So many trucks travel two-lane Hwy 83 - visible across 6 miles of fields.

Neither side is crops, but are so different!

Back home our quiet lunch turns into a cacophony of hail, thunder, lightening, and hard rain. The size of pellets, the hail sounds like it's coming through the roof and windows. Although still 75 degrees, the hail remains on the ground for over an hour. 



A river runs through it.....

A couple hours later, and 300 miles to the east, the same storm drops tornadoes, destroying property. Traveling in the spring is not for the timid!

We enjoy a calm and dry night, but wake to the return of high winds. Another thunder storm is forecast for our Monday travels so we again plan an early exit. About mid-day friends start checking on us, and I realize maybe we should be more concerned about weather than we are!!

The only other thing on my list is the nearby Punished Woman Battle Fork historic site. The wind nearly knocks us off our feet while we check out the location of the last Indian battle in Kansas. 

The cable around the monument comes in handy for holding on to in the high wind!!

September 9, 1878, over 300 Northern Cheyenne warriors, women and children left their camp (escaped their captivity) in Reno, Oklahoma. Scouts discovered them crossing the plains in Kansas, and Lt Lewis was dispatched to return them. On September 27, the fleeing tribe and the military came together in this small canyon. No information is provided on wounded or killed natives, but Lewis was shot in the leg and died on his way to the nearest fort. Under the cover of darkness the tribe escaped to Nebraska.

Signage is positioned perfectly for seeing historic locations in the canyon.







Sunday morning we continue northeast to another new state, Nebraska!



18 comments:

  1. Thanks for the visit to Monument Rocks! It along with Castle Rock were on our trip plans a few years ago, but rain and wet dirt roads didn't let it happen.
    We did find several Wizard of Oz exhibits that were fun to visit :) Our highlight of Kansas.

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    1. They were definitely worth the visit! I'd love to see the Wizard stops - next time :-)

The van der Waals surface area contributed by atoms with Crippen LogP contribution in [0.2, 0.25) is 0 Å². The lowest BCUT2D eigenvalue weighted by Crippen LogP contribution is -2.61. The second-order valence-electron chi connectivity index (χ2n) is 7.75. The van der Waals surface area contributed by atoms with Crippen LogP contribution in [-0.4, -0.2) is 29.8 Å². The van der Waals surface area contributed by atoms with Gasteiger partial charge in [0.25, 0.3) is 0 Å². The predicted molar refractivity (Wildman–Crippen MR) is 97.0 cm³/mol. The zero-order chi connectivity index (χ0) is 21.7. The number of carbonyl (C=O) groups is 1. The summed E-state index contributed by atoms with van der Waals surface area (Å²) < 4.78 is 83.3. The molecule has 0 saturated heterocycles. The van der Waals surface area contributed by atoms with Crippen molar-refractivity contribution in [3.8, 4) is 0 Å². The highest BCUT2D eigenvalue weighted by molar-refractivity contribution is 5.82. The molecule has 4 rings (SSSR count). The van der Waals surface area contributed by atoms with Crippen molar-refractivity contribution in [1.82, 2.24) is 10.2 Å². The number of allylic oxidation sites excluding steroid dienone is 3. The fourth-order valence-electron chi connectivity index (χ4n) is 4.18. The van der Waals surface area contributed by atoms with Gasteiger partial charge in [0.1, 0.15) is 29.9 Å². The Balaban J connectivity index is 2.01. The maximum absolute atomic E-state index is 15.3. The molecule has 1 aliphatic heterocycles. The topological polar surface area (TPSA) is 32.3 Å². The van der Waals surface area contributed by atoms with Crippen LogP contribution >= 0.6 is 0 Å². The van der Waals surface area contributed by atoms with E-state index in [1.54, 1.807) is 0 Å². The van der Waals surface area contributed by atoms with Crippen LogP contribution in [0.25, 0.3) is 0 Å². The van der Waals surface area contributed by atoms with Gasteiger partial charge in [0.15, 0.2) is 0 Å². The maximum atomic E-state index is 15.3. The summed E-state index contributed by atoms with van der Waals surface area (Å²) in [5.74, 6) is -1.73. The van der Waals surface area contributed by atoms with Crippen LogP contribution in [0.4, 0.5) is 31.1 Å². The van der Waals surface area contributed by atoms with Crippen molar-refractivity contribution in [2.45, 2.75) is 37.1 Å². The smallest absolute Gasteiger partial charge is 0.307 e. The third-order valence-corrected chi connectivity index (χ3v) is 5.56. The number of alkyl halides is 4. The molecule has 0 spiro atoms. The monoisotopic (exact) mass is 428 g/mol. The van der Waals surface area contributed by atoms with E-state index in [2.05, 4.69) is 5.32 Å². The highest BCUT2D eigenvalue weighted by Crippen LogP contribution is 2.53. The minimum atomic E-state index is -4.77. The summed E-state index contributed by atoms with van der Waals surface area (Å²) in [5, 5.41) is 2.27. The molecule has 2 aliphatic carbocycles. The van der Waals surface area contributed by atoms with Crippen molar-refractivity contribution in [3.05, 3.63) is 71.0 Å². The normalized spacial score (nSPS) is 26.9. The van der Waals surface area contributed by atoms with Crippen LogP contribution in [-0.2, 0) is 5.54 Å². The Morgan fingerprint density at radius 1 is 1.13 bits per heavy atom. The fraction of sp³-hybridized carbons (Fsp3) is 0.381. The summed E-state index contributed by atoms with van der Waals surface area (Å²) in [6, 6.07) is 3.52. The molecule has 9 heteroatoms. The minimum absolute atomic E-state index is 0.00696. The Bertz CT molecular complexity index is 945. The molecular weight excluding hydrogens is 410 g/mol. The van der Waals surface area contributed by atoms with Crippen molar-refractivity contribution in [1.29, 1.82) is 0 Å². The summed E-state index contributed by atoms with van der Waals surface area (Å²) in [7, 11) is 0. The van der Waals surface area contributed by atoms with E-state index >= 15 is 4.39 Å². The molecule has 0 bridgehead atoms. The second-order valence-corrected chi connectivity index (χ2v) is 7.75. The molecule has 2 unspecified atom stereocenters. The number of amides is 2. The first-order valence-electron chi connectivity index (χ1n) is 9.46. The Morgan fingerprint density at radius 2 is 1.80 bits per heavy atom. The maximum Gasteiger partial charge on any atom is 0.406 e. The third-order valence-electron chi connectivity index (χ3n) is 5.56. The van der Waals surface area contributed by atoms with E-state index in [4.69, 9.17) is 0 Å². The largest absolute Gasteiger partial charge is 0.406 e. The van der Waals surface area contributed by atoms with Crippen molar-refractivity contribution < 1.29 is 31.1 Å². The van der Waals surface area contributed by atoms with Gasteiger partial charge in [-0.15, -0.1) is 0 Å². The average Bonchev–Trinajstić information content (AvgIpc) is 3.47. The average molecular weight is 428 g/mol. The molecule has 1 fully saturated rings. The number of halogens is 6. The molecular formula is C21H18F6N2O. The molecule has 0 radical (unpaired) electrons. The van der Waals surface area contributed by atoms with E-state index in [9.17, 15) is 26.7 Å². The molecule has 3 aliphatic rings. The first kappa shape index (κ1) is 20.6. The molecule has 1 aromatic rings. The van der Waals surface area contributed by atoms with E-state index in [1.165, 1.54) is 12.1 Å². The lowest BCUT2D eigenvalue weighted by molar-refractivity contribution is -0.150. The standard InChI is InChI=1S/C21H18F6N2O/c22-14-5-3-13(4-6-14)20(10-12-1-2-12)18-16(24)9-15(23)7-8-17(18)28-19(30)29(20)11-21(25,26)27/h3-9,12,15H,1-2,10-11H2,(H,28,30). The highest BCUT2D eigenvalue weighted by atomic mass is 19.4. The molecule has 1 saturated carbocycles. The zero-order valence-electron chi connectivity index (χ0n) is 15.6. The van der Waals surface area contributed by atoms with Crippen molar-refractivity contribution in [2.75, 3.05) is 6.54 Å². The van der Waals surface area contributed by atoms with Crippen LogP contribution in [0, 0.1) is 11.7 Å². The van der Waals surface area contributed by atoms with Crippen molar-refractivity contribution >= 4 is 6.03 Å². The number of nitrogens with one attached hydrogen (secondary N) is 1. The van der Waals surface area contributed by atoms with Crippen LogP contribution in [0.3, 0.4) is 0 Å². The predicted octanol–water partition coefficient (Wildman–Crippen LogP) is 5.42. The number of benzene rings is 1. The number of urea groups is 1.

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  2. I have a very good friend that lives in Kansas so have visited the state often but those tornadoes leave me not wanting to stay long! Those chalk cliffs rising up are amazing! Safe travels!

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    1. Agreed tornadoes are a huge turn off! The cliffs are such a fun surprise, and the little slice of Kansas we saw was lovely.

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  3. It’s Gay…we haven’t visited Kansas. I’m loving the monuments…just sitting there out in the middle of nowhere land. Bill has a good eye and reverse is often the best way forward when we are on adventures!

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  4. Aren't they amazing?? Blogs take us to some pretty cool places for sure. It's usually the critters he has me back up for :-)

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  5. I'm glad you liked what you saw of Kansas....I thought we were crazy for finding it a charming state. Not a WOW state, but it catches you in a subtle but interesting way. Well....except for those tornadoes. We'll probably never cross that state again but the times we did, we enjoyed ourselves.

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    1. I think charming is the right word. I'm still struck by how clean everything was. Maybe the wind just blows out all the dirt and trash :-))